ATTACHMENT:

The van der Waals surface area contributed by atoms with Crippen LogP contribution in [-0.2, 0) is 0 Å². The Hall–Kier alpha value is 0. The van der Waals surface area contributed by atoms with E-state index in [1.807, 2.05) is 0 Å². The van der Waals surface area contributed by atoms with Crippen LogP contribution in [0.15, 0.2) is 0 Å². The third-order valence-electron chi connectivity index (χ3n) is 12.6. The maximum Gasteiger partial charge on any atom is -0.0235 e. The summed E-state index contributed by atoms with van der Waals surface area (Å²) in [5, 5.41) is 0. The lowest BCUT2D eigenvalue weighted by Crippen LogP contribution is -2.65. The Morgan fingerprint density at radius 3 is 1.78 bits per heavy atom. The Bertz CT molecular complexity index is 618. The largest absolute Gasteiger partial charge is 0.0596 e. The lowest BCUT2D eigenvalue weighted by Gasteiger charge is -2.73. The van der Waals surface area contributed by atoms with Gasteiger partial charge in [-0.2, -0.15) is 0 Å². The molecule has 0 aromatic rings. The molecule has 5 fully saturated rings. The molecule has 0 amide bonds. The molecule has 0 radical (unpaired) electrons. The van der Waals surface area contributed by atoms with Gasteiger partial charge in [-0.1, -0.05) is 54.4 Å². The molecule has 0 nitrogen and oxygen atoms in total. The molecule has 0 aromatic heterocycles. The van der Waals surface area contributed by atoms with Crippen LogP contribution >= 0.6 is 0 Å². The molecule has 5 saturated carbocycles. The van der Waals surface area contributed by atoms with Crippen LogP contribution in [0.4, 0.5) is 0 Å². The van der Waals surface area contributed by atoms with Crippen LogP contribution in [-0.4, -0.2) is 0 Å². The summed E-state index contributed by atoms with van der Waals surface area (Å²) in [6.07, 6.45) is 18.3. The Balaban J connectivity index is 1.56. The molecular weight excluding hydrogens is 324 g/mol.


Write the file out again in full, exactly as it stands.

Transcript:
The van der Waals surface area contributed by atoms with Crippen LogP contribution in [-0.2, 0) is 0 Å². The Hall–Kier alpha value is 0. The van der Waals surface area contributed by atoms with E-state index in [1.807, 2.05) is 0 Å². The van der Waals surface area contributed by atoms with Crippen LogP contribution in [0.15, 0.2) is 0 Å². The third-order valence-electron chi connectivity index (χ3n) is 12.6. The maximum Gasteiger partial charge on any atom is -0.0235 e. The summed E-state index contributed by atoms with van der Waals surface area (Å²) in [5, 5.41) is 0. The lowest BCUT2D eigenvalue weighted by Crippen LogP contribution is -2.65. The Morgan fingerprint density at radius 3 is 1.78 bits per heavy atom. The Bertz CT molecular complexity index is 618. The largest absolute Gasteiger partial charge is 0.0596 e. The lowest BCUT2D eigenvalue weighted by Gasteiger charge is -2.73. The van der Waals surface area contributed by atoms with Gasteiger partial charge in [-0.2, -0.15) is 0 Å². The molecule has 0 aromatic rings. The molecule has 5 fully saturated rings. The molecule has 0 amide bonds. The molecule has 0 radical (unpaired) electrons. The van der Waals surface area contributed by atoms with Gasteiger partial charge in [-0.1, -0.05) is 54.4 Å². The molecule has 0 nitrogen and oxygen atoms in total. The molecule has 0 aromatic heterocycles. The van der Waals surface area contributed by atoms with Crippen LogP contribution >= 0.6 is 0 Å². The molecule has 5 saturated carbocycles. The van der Waals surface area contributed by atoms with Crippen LogP contribution in [0.4, 0.5) is 0 Å². The van der Waals surface area contributed by atoms with Crippen LogP contribution in [-0.4, -0.2) is 0 Å². The summed E-state index contributed by atoms with van der Waals surface area (Å²) in [6.07, 6.45) is 18.3. The Balaban J connectivity index is 1.56. The molecular weight excluding hydrogens is 324 g/mol.